JOHANNESBURG (Reuters) - South Africa will likely miss its target of creating five million jobs by 2020, given labor strife and strained relations between the government and private firms, a newspaper quoted a deputy minister as saying.
“We are not going to achieve them (job targets) if we don’t systematically look at priority sectors,” Economic Development Deputy Minister Hlengiwe Mkhize told Business Day in an interview - marking the first such public admission by a government minister.
President Jacob Zuma’s government has pushed a major development plan to slash unemployment to 15 percent from 25 percent over seven years, but economic growth remains far below the levels needed to reduce the problem, carving deep social divisions in Africa’s largest economy.
Referring to one priority sector, Mkhize said often-violent wildcat strikes in recent months and the threat of job losses at some of the country’s mines stand in the way of creating jobs.
Two major mining firms are looking to slash jobs due to labor strife with Anglo American Platinum, the largest producer of the precious metal, planning to mothball some of its operations and cut some 14,000 jobs.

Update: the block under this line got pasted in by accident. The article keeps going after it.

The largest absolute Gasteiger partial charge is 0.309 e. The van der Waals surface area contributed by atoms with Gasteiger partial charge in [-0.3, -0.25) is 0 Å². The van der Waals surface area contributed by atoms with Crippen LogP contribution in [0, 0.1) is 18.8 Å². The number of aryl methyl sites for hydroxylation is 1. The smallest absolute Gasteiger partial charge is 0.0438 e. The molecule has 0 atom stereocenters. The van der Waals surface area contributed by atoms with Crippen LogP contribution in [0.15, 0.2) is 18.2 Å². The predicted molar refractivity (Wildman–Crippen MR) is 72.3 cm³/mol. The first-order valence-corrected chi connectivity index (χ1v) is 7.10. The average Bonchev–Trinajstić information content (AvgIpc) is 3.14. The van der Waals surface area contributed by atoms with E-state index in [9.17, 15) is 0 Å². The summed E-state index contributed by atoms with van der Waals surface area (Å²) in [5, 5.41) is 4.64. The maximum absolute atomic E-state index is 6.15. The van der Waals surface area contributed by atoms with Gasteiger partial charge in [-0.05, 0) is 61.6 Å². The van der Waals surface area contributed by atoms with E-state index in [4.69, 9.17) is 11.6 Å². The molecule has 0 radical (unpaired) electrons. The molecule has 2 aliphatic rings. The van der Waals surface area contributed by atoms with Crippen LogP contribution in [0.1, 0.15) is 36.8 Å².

Harmony Gold, South Africa’s third-largest gold producer also plans to mothball its Kusasalethu mine, which could lead to 6,000 job losses.
Zuma’s ruling African National Congress has severely criticized the moves and threatened to review mining licenses.
The possibility of further job losses has kept tensions simmering in the mining sector after strikes last year left more than 50 people dead and shaved off about 0.5 percentage points from the country’s 2012 economic growth.
The Treasury has forecast growth of 3 percent this year from 2.5 percent in 2012, far below the 7 percent the country needs to significantly reduce the jobless rate.
Reporting by Stella Mapenzauswa; Editing by Jon Herskovitz, John Stonestreet